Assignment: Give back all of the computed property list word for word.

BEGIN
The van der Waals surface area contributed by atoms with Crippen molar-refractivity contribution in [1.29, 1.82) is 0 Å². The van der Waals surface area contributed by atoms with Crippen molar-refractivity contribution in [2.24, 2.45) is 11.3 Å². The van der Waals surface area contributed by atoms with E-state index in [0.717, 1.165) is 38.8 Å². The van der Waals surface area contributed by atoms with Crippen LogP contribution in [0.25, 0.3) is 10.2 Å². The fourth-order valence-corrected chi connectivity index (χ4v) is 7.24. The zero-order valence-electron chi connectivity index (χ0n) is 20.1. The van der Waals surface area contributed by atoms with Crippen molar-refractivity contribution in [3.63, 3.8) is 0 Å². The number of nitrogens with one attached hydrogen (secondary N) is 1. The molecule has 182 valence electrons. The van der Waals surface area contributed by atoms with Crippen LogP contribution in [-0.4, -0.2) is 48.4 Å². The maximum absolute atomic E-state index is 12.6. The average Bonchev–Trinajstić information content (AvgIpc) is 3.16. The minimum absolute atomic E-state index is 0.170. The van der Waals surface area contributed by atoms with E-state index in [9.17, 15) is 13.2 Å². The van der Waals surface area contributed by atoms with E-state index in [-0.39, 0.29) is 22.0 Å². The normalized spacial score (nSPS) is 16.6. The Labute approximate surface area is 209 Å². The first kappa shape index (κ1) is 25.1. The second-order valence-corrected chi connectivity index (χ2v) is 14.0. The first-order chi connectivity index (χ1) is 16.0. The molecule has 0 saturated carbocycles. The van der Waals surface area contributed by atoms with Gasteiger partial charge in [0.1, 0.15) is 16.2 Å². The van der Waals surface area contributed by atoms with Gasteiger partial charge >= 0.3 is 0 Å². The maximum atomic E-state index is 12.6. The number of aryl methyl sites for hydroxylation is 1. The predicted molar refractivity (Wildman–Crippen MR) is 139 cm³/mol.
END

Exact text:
The van der Waals surface area contributed by atoms with Crippen molar-refractivity contribution in [1.29, 1.82) is 0 Å². The van der Waals surface area contributed by atoms with Crippen molar-refractivity contribution in [2.24, 2.45) is 11.3 Å². The van der Waals surface area contributed by atoms with E-state index in [0.717, 1.165) is 38.8 Å². The van der Waals surface area contributed by atoms with Crippen LogP contribution in [0.25, 0.3) is 10.2 Å². The fourth-order valence-corrected chi connectivity index (χ4v) is 7.24. The zero-order valence-electron chi connectivity index (χ0n) is 20.1. The van der Waals surface area contributed by atoms with Crippen molar-refractivity contribution in [3.63, 3.8) is 0 Å². The number of nitrogens with one attached hydrogen (secondary N) is 1. The molecule has 182 valence electrons. The van der Waals surface area contributed by atoms with Crippen LogP contribution in [-0.4, -0.2) is 48.4 Å². The maximum absolute atomic E-state index is 12.6. The average Bonchev–Trinajstić information content (AvgIpc) is 3.16. The minimum absolute atomic E-state index is 0.170. The van der Waals surface area contributed by atoms with E-state index in [9.17, 15) is 13.2 Å². The van der Waals surface area contributed by atoms with E-state index in [-0.39, 0.29) is 22.0 Å². The normalized spacial score (nSPS) is 16.6. The Labute approximate surface area is 209 Å². The first kappa shape index (κ1) is 25.1. The second-order valence-corrected chi connectivity index (χ2v) is 14.0. The first-order chi connectivity index (χ1) is 16.0. The molecule has 0 saturated carbocycles. The van der Waals surface area contributed by atoms with Gasteiger partial charge in [0.1, 0.15) is 16.2 Å². The van der Waals surface area contributed by atoms with Gasteiger partial charge >= 0.3 is 0 Å². The maximum atomic E-state index is 12.6. The number of aryl methyl sites for hydroxylation is 1. The predicted molar refractivity (Wildman–Crippen MR) is 139 cm³/mol.